The differences between the major color models used for things like printing can be pretty confusing if you’re learning about them for the first time. But you’ve come to the right place if you want them explained in simple and straightforward terms.
The three that you’re likely to encounter are the three we’re going to discuss today. They are RGB, CMYK, and Pantone. Those terms won’t mean much to you right now, but by the time you’ve read the in-depth explanations below, you’ll feel confident pointing to the differences and making the right choice for you and your business.
We understand that everyone’s needs are unique to them, so it’s important to give some thought to which of these three options is going to suit you best. Without further ado, read on and learn about them all.
The first thing to know about the RGB model is that it’s an additive color model. What this means is that certain colors are only achieved when other colors are added together and combined. They tend to be added in order to achieve lighter colors and to achieve the lightest color, which is of course white, red, green, and blue are all combined together.
This is much like how computer screens create color. They use red, green, and blue to create other colors that then makeup everything you see on the monitor in front of you when you’re using your computer. The color of each pixel is created using those three colors. It’s impressive just how much can be achieved with the RGB model.
Color printers are not RGB devices, unlike televisions and computer monitors. The reason why it’s appropriate for some devices is that it relates to the nature of the human eye and the way it interacts with the primary colors used by the RGB color model. And the exact nature of the reds, greens, and blues used depends on the device itself because there are differences.
CMYK is also known as the four-color process and that’s because there are, of course, four colors used. Those four colors are cyan, magenta, yellow and black. It’s very commonly used in the inkjet color printing process. The four colors are combined in various ways to create whichever color is needed for the printing task at hand, so it’s simple but effective.
The mixing of colors is a highly precise process, and there are so many variations that can be achieved by mixing colors in different ways and using different amounts of each ink. It can also match colors used in design processes when translating them in the eventual printing process. It makes it possible to create all kinds of colors very quickly indeed.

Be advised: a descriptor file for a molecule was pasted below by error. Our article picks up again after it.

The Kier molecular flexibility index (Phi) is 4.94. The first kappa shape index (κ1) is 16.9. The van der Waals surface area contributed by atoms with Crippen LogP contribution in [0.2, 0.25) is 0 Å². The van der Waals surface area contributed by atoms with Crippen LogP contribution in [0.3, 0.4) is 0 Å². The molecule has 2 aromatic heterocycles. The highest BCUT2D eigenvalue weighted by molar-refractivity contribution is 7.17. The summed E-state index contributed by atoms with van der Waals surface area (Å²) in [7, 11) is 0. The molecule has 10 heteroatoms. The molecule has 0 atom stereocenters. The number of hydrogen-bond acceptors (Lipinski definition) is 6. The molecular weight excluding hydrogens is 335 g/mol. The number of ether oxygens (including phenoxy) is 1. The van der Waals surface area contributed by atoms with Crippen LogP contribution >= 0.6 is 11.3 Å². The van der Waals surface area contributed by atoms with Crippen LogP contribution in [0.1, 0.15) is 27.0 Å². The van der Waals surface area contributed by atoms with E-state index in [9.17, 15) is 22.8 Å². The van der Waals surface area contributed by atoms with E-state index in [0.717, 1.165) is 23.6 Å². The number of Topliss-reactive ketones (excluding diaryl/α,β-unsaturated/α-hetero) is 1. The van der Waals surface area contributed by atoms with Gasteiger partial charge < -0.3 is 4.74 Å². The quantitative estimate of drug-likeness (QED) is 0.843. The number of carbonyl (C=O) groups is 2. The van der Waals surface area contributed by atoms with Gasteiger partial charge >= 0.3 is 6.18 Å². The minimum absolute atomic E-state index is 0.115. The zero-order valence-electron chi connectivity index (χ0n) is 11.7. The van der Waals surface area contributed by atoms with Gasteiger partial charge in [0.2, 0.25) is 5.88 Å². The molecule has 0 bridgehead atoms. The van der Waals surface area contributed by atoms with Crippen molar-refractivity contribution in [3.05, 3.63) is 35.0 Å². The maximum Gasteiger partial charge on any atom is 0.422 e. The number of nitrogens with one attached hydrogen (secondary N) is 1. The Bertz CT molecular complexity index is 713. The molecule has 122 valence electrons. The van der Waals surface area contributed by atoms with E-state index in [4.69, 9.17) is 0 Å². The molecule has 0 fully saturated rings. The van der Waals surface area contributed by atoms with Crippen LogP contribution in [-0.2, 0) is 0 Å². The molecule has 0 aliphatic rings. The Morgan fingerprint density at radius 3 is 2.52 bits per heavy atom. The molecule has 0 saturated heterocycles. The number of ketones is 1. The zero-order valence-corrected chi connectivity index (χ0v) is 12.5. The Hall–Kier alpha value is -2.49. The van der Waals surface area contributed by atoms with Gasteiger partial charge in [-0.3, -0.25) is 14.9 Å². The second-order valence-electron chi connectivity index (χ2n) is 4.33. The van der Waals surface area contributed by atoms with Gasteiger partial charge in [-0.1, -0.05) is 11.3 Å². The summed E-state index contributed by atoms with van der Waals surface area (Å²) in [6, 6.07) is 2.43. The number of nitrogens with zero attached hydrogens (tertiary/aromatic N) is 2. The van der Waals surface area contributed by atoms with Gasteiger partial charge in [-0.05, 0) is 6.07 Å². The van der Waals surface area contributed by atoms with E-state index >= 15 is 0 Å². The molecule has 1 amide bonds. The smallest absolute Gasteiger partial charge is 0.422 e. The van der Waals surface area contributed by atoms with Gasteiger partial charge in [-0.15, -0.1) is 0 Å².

You can even see the dots overlapping each other on a printed page if you look really closely. This is how colors are created, but when looking at the final product normally, you wouldn’t notice this at all. Most of the time, the dots will be fully aligned so it’s not noticeable when the printing is complete.
Finally, we need to talk about the color model that is considered to the most accurate and most consistent by many people. In particular, Pantone can achieve a wider range of shades of different colors, making it possible to achieve that accuracy that people are looking for in many cases. It tends to be used for branding for businesses because of this.
When it’s important to be specific and differentiate your logo or branding from the other options, this tends to be the best choice. It can also be used alongside RGB color models, which is not the case for CMYK. RGB can be used for design processes on computers, and then when it comes to printing, Pantone can come into play and finish the task.
It’s also worth pointing out that Pantone is what’s known as a reproducible standard, meaning it can be replicated and used universally for all kinds of tasks without running into problems with differences in shade and things like that. So if consistency is the aim, Pantone definitely makes sense.